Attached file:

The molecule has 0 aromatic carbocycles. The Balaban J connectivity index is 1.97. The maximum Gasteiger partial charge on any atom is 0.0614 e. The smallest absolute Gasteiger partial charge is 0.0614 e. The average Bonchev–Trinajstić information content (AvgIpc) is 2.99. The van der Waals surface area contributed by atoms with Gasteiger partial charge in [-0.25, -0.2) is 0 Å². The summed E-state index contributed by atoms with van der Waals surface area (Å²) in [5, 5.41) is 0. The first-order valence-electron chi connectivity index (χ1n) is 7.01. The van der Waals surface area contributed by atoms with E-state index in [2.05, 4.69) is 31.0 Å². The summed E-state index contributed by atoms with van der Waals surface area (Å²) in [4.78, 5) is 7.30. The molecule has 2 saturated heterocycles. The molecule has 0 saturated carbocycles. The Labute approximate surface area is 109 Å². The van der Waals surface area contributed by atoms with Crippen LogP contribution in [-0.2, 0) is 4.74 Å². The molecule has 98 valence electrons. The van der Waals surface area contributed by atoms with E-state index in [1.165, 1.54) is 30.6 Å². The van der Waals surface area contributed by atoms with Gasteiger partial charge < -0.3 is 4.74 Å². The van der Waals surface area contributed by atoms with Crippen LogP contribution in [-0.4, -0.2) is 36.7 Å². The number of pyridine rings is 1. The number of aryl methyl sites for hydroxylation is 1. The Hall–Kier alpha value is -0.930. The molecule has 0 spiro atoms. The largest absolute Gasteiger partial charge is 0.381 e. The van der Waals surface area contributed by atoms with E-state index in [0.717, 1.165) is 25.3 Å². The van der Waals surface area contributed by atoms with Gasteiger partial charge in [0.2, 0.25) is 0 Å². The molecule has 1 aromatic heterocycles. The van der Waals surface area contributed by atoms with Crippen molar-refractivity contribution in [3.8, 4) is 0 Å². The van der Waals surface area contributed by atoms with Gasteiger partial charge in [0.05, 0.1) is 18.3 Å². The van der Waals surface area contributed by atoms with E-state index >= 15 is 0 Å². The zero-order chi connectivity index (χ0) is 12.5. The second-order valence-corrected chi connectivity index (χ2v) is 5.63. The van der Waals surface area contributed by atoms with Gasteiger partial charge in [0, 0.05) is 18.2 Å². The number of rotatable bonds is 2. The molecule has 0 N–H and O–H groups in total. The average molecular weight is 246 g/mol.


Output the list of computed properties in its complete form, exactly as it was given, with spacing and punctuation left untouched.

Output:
The molecule has 0 aromatic carbocycles. The Balaban J connectivity index is 1.97. The maximum Gasteiger partial charge on any atom is 0.0614 e. The smallest absolute Gasteiger partial charge is 0.0614 e. The average Bonchev–Trinajstić information content (AvgIpc) is 2.99. The van der Waals surface area contributed by atoms with Gasteiger partial charge in [-0.25, -0.2) is 0 Å². The summed E-state index contributed by atoms with van der Waals surface area (Å²) in [5, 5.41) is 0. The first-order valence-electron chi connectivity index (χ1n) is 7.01. The van der Waals surface area contributed by atoms with E-state index in [2.05, 4.69) is 31.0 Å². The summed E-state index contributed by atoms with van der Waals surface area (Å²) in [4.78, 5) is 7.30. The molecule has 2 saturated heterocycles. The molecule has 0 saturated carbocycles. The Labute approximate surface area is 109 Å². The van der Waals surface area contributed by atoms with Crippen LogP contribution in [-0.2, 0) is 4.74 Å². The molecule has 98 valence electrons. The van der Waals surface area contributed by atoms with E-state index in [1.165, 1.54) is 30.6 Å². The van der Waals surface area contributed by atoms with Gasteiger partial charge < -0.3 is 4.74 Å². The van der Waals surface area contributed by atoms with Crippen LogP contribution in [-0.4, -0.2) is 36.7 Å². The number of pyridine rings is 1. The number of aryl methyl sites for hydroxylation is 1. The Hall–Kier alpha value is -0.930. The molecule has 0 spiro atoms. The largest absolute Gasteiger partial charge is 0.381 e. The van der Waals surface area contributed by atoms with E-state index in [0.717, 1.165) is 25.3 Å². The van der Waals surface area contributed by atoms with Gasteiger partial charge in [0.2, 0.25) is 0 Å². The molecule has 1 aromatic heterocycles. The van der Waals surface area contributed by atoms with Crippen molar-refractivity contribution in [3.8, 4) is 0 Å². The van der Waals surface area contributed by atoms with Gasteiger partial charge in [0.05, 0.1) is 18.3 Å². The van der Waals surface area contributed by atoms with E-state index >= 15 is 0 Å². The zero-order chi connectivity index (χ0) is 12.5. The second-order valence-corrected chi connectivity index (χ2v) is 5.63. The van der Waals surface area contributed by atoms with Gasteiger partial charge in [0, 0.05) is 18.2 Å². The number of rotatable bonds is 2. The molecule has 0 N–H and O–H groups in total. The average molecular weight is 246 g/mol.